HM Land Registry is expected to shortly release draft guidance on the use of electronic signatures that would exempt the requirement to have a witness to a conveyancing transaction.
In a blog post last week, HMLR general counsel Mike Harlow said the organisation was “close” to sharing draft practice guidance for qualified electronic signatures.
Land Registry began accepting witnessed electronic signatures to execute deeds in July this year, removing the last strict requirement to print and sign a paper document in a property transaction.
These do not require a witness since the process involves an embedded check, with all outputs encrypted and working to a regulated standard.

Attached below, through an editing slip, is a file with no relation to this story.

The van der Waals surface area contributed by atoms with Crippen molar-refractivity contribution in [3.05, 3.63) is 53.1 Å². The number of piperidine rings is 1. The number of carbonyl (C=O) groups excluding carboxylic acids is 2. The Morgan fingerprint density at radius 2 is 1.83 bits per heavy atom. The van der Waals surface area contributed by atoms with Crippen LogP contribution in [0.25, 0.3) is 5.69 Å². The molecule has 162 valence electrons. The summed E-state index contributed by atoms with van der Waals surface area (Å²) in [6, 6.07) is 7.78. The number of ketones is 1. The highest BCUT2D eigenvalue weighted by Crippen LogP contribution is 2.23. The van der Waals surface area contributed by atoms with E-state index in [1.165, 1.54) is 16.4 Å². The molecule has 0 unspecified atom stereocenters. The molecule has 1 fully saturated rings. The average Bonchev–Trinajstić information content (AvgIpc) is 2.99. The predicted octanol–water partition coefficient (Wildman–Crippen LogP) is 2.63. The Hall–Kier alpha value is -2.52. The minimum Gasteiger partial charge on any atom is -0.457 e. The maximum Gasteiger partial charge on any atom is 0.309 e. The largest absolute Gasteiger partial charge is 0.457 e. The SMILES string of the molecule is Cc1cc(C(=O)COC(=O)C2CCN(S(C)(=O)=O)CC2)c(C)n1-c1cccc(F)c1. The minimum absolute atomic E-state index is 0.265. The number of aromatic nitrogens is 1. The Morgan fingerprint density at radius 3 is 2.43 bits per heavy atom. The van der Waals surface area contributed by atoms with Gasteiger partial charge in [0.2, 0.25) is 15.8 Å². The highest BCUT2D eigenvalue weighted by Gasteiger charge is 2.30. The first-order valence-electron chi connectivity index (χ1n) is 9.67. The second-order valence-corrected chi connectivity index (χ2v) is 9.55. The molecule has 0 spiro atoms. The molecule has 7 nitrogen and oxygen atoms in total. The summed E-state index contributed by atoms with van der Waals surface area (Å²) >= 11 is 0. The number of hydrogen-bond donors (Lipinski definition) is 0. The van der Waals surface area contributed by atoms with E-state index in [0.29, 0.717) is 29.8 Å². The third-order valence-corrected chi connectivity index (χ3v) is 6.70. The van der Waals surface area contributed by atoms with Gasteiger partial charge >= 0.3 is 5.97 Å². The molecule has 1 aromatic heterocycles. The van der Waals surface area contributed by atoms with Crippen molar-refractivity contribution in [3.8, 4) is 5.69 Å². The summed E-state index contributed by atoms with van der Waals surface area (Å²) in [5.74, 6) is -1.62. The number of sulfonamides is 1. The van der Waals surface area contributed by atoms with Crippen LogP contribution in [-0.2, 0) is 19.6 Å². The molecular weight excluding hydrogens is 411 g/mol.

When announcing the concession in July, HM Land Registry Chief executive Simon Hayes stated the department was also looking into “more sophisticated” qualified electronic signatures. He said “our intention is to work with the sector to bring them in as an option as soon as possible, but with the expectation that they will be used alongside witnessed electronic signatures for some time to come.”
HM Land Registry has confirmed witnessed e-signatures will remain the norm for at least another couple of years, along with continued use of the Mercury Signing Approach (involving the signature page of the transfer or dispositionary deed to be signed in pen and physically witnessed by a person) to complete a deed.